今週の漢字: 二倍

Forgive me! This past week has been gaining speed with all my plans and ambitions coming up, so I wasn’t able to write. Therefore, this post will be double the fun. Isn’t that exciting? You may be wondering, “What will be the content?” Well… if you have been reading my blog religiously, you should have been aware that the last two weeks were asides. Without further ado, here’s about my trip back to North America.

The flight back wasn’t so bad. It’s nice to have company, and the silliness of my sisters was amusing (although sometimes annoying). I flew from Nagoya to Newark via Detroit. I’ve heard lots of bad things about Northwest Airlines, but I can’t complain. It was the cheapest flight. Sure, the amenities are far less compared to other airlines, but so what? I’m not really so picky when it comes to films in the air. I’m not paying for it, right? Although I can’t choose from a list of films to watch at any given time, there are still movies shown.

When I got back to Newark, it was all very familiar. I mean, how distant could it really have gotten having only been away for a year? Nonetheless, I was back in my ultimate comfort zone. So what was the first thing to do? Of course, I spent a bit of time with most of family until the urge to see The Dark Knight kicked in. I called my friend that lived closest to home, and slightly shocked him with my idea of seeing it despite having only been back for a few hours.

The following three days were filled with meeting different people, but I saw a movie each of those days including my second viewing of The Dark Knight. It was lots of fun catching up with friends from home throughout my week and half back home. I wish I had more time to spend with all of my friends. I didn’t even get a chance to see some of them. I saw most of my friends only once. It was sort of humorous in that I was away for a year, saw friends for one day, and then leave again for another year. It was good talking, and I was happy that it seemed like I never really left. I think it’s not a good sign when you see a friend and everything just seems different. In such cases, the connection has been lost somehow. It’s sad, but it happens.

I was busy with family for the rest of the time. A few days, we went into the city (as in New York City), and we saw the musical, Wicked. Another day, I went with them to Woodbury Common, a big outlet center in the state of New York. I bought a lot of things like a new messenger bag (you must’ve gotten tired of my backpack that I wore all last year), blazers (yes, yes… I know… your jaw dropped and broke ground), clothes, and Tommy Hilfiger shoes (I didn’t know there were shoes from that brand either). Toward the end of my time home, we went to Six Flags: Great Adventure, which has “Kingda ka,” the tallest and fastest roller coaster on Earth as of now. I rode on it when it opened, but it’s fun to tell people about. Sometimes people ask me, “What’s there in New Jersey?” I can tell them about “Kingda ka,” instead of saying, “Well… there are a lot of trees.”

My second full week consisted mainly of going to Canada with my family. We drove up with my dad and I alternating the driving. We first went to Niagara Falls for a day. The drive wasn’t as long as what we expected. Ramada Inn, the hotel on our first night, wasn’t very good. I’ve never had a bad experience with Ramada. It’s not a great hotel chain, but as it was only one night, we felt that it wasn’t necessary to go all out. Anyway, this Ramada’s management was all messed up. I really hope it’s fixed now otherwise they will have a lot of angry customers. We were downgraded, because our room wasn’t made when we arrived. It wasn’t like we showed up right at check-in. We got there a little after midnight.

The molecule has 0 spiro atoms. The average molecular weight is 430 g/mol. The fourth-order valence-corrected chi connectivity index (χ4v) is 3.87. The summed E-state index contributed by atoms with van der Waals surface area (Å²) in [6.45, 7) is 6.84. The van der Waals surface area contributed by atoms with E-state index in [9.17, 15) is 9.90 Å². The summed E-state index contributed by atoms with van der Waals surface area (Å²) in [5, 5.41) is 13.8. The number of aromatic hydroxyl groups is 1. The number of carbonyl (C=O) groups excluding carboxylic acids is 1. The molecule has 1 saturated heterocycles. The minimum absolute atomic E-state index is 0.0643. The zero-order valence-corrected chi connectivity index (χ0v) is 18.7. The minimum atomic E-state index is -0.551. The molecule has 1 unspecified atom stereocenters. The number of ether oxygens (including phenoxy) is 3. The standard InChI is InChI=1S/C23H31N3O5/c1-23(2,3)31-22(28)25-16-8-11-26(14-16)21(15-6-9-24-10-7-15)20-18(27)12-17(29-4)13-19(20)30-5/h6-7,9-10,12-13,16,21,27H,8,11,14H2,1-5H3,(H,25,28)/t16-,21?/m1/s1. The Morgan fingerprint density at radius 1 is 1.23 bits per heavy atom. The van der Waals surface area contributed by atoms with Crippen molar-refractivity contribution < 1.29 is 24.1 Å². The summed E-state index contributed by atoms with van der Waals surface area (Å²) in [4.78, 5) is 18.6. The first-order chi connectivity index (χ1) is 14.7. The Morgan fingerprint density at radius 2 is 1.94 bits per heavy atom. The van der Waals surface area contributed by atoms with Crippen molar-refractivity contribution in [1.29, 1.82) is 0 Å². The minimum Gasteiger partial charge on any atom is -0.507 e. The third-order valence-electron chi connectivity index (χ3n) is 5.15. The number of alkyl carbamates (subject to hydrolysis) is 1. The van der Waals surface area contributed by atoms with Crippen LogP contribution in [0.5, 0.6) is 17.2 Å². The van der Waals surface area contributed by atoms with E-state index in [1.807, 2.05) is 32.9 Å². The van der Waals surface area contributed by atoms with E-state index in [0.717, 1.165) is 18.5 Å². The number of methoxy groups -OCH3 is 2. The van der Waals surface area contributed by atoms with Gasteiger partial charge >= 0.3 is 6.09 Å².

I was pleased with Niagara Falls. It’s not some place I’d go again any time soon, but for my first time there, I thought it was fun. We took a bunch of pictures. I posted some a few weeks ago. We went on the famous Maid of the Mist, walked around the area, and ate at the revolving dining room in the Skylon Tower. After our day’s excitement, we started toward Toronto. It was much closer than I thought.

Our hotel in Toronto was good as we stayed in a two bedroom suite at a Marriott Residence Inn. We ate at a bunch of Chinese restaurants throughout our time in Canada. I’m convinced that my parents wanted to travel to Toronto for the Chinese food considering it’s the closest place for more authentic. My dad kept talking about the food and recommendations he heard from different people. I admit it was very good, but I wouldn’t travel to some place just to eat the food.

Other than all the Chinese food, we went to Centre Island, which was relaxing and beautiful. There’s a ferry that goes to and from the harbour (ah, all the British English). On that same day, we went to the CN Tower. It was impressive, but tickets were also incredibly expensive. We opted not to go to the top. So what if it’s the tallest free standing structure in the world? As much as I like various views of cities, I didn’t think it was worth the ticket price. Another day was for Casa Loma, an early 20th century European-influenced castle. I felt it was one of the better tourist locations. On our last day there, I was hoping to experience the Taste of the Danforth, a big annual Greek town festival. It started at 6PM, because it was the first day of the festival. We had to leave by then, so I opted to just buy a gyro. It was delicious, but if only the festival started earlier in the day…